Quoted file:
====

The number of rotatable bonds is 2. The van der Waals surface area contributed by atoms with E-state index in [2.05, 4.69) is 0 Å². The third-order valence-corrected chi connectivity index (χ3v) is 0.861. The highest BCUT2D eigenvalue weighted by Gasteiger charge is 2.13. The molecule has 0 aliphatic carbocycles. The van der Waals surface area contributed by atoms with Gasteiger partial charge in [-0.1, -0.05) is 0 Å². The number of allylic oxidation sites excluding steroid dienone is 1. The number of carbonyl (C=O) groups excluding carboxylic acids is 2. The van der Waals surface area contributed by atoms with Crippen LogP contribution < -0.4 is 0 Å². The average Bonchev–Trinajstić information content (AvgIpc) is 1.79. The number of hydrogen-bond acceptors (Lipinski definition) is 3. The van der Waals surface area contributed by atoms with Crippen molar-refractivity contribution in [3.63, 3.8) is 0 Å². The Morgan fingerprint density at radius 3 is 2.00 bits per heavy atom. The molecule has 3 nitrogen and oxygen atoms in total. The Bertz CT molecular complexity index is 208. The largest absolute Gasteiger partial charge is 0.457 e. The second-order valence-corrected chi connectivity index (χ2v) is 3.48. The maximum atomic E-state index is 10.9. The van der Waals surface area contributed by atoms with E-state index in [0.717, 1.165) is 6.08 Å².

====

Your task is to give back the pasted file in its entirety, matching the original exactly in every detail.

The number of rotatable bonds is 2. The van der Waals surface area contributed by atoms with E-state index in [2.05, 4.69) is 0 Å². The third-order valence-corrected chi connectivity index (χ3v) is 0.861. The highest BCUT2D eigenvalue weighted by Gasteiger charge is 2.13. The molecule has 0 aliphatic carbocycles. The van der Waals surface area contributed by atoms with Gasteiger partial charge in [-0.1, -0.05) is 0 Å². The number of allylic oxidation sites excluding steroid dienone is 1. The number of carbonyl (C=O) groups excluding carboxylic acids is 2. The van der Waals surface area contributed by atoms with Crippen LogP contribution < -0.4 is 0 Å². The average Bonchev–Trinajstić information content (AvgIpc) is 1.79. The number of hydrogen-bond acceptors (Lipinski definition) is 3. The van der Waals surface area contributed by atoms with Crippen molar-refractivity contribution in [3.63, 3.8) is 0 Å². The Morgan fingerprint density at radius 3 is 2.00 bits per heavy atom. The molecule has 3 nitrogen and oxygen atoms in total. The Bertz CT molecular complexity index is 208. The largest absolute Gasteiger partial charge is 0.457 e. The second-order valence-corrected chi connectivity index (χ2v) is 3.48. The maximum atomic E-state index is 10.9. The van der Waals surface area contributed by atoms with E-state index in [0.717, 1.165) is 6.08 Å².